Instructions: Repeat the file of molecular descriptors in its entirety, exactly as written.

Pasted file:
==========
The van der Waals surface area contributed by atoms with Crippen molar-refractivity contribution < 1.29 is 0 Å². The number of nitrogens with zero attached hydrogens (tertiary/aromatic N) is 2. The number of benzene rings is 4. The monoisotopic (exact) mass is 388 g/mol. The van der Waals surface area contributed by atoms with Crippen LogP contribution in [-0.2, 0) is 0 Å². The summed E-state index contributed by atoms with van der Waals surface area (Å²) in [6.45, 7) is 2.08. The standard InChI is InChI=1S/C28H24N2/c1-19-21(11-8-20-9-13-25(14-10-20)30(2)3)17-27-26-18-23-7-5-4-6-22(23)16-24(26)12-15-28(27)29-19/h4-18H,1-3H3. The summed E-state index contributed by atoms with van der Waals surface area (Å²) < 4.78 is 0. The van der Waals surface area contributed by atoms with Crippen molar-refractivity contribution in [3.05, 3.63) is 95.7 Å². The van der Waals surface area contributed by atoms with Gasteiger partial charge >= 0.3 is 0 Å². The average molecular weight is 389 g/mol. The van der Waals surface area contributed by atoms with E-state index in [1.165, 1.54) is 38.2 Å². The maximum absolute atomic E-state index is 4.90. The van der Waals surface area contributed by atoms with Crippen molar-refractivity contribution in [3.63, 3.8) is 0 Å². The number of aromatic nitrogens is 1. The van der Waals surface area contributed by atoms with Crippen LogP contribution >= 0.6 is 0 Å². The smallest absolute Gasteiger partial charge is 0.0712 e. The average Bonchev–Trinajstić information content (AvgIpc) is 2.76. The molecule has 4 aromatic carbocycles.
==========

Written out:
The van der Waals surface area contributed by atoms with Crippen molar-refractivity contribution < 1.29 is 0 Å². The number of nitrogens with zero attached hydrogens (tertiary/aromatic N) is 2. The number of benzene rings is 4. The monoisotopic (exact) mass is 388 g/mol. The van der Waals surface area contributed by atoms with Crippen LogP contribution in [-0.2, 0) is 0 Å². The summed E-state index contributed by atoms with van der Waals surface area (Å²) in [6.45, 7) is 2.08. The standard InChI is InChI=1S/C28H24N2/c1-19-21(11-8-20-9-13-25(14-10-20)30(2)3)17-27-26-18-23-7-5-4-6-22(23)16-24(26)12-15-28(27)29-19/h4-18H,1-3H3. The summed E-state index contributed by atoms with van der Waals surface area (Å²) < 4.78 is 0. The van der Waals surface area contributed by atoms with Crippen molar-refractivity contribution in [3.05, 3.63) is 95.7 Å². The van der Waals surface area contributed by atoms with Gasteiger partial charge >= 0.3 is 0 Å². The average molecular weight is 389 g/mol. The van der Waals surface area contributed by atoms with E-state index in [1.165, 1.54) is 38.2 Å². The maximum absolute atomic E-state index is 4.90. The van der Waals surface area contributed by atoms with Crippen molar-refractivity contribution in [3.63, 3.8) is 0 Å². The number of aromatic nitrogens is 1. The van der Waals surface area contributed by atoms with Crippen LogP contribution >= 0.6 is 0 Å². The smallest absolute Gasteiger partial charge is 0.0712 e. The average Bonchev–Trinajstić information content (AvgIpc) is 2.76. The molecule has 4 aromatic carbocycles.